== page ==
I nod and walk on because I don’t take him seriously. Him or Danny. I step over the decapitated flamingo (a bit of Florida mom clings to), note the thin tire track over the corner of the lawn, and pass Mrs. Gully’s Prius, the one with the gnarly scrape over the passenger side wheel. I trust the dry winter to sober me before I reach my car.

I leave the ARC, the mildly rich part of town with the steep HOA, by passing over the river Maggie drowned in, across the bridge she fell from. I could take the long way back. I could avoid the bridge entirely.


“I told you to take the week,” Dr. Stevens says, sitting splayed on the autopsy table, her back against the wall, 7 months pregnant. Half the fluorescents are off.

 “I brought Noodles. And your fortune.” I set the baggie on the perforated steel between her Chuck-Taylors.

“Yuck. No thanks,” but she reaches for it anyhow, straining over her belly.


“So.” She sniffs the orange chicken, testing if it’s going to make her vomit. In here, you tend to shut off your olfactory system, but taste is tricky. Luckily I’ve got a strong stomach.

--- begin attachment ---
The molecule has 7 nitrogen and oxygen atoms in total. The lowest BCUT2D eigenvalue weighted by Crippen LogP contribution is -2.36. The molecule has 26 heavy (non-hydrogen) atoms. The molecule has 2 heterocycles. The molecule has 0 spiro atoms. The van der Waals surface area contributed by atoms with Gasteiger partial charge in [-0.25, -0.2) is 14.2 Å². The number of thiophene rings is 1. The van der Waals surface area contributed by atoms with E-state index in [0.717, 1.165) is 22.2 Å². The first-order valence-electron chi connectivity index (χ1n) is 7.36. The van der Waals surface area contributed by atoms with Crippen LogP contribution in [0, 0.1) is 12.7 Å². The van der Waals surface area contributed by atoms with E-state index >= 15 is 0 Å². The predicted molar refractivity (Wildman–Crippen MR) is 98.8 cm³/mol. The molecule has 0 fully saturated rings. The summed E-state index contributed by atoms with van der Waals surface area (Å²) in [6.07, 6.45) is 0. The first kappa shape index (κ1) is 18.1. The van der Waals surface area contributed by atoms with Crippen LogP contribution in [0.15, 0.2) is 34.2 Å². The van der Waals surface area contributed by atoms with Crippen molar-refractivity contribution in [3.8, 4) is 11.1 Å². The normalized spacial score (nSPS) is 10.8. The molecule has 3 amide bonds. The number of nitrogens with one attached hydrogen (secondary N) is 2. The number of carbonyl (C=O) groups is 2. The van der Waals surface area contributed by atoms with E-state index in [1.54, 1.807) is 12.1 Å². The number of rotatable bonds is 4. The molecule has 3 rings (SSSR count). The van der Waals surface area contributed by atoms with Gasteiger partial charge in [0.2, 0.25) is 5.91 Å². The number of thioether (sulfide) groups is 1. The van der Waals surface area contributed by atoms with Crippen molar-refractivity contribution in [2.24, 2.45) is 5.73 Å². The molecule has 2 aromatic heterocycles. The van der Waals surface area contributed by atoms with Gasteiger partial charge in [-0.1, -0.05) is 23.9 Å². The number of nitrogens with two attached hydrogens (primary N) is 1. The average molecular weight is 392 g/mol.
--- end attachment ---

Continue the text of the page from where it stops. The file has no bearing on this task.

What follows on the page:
I sit in her office chair making myself small and unassuming. The opposite of needy. “Can you give me something?”

“I’m giving you another week off.”

“Priya. Come on. My sister.”

“Funny, you’d ask either way.” She’s decided against the orange chicken and goes for the Chow Mein.

“Can I read your notes?” During her examinations, she takes extensive notes in her phone, far more detailed than the blanket statements put out in the report, granular and only after poring over medical records. The killer is always hiding in their history. We don’t get murder victims, so we’ve got to spruce up the natural causes a bit.

“Nope.” I glower. She glowers back. It’s a glower party. “It’s not for technicians. Finish your pre-med, then we’ll talk.”

“Really? You want to do this now?”

“Yup. Hard knocks or whatever. Taking a page out of the Gracie catalog.” She bites into a noodle to underscore how little empathy she has for me. It’s a fake-out. She slurps it halfway before she lets it drop. “Okay. Look. She drowned. There was a cocktail of uppers and downers in her system, not enough to kill her. BAC of point one. She was conscious when she fell, and she took in water.”

“Something’s going on.”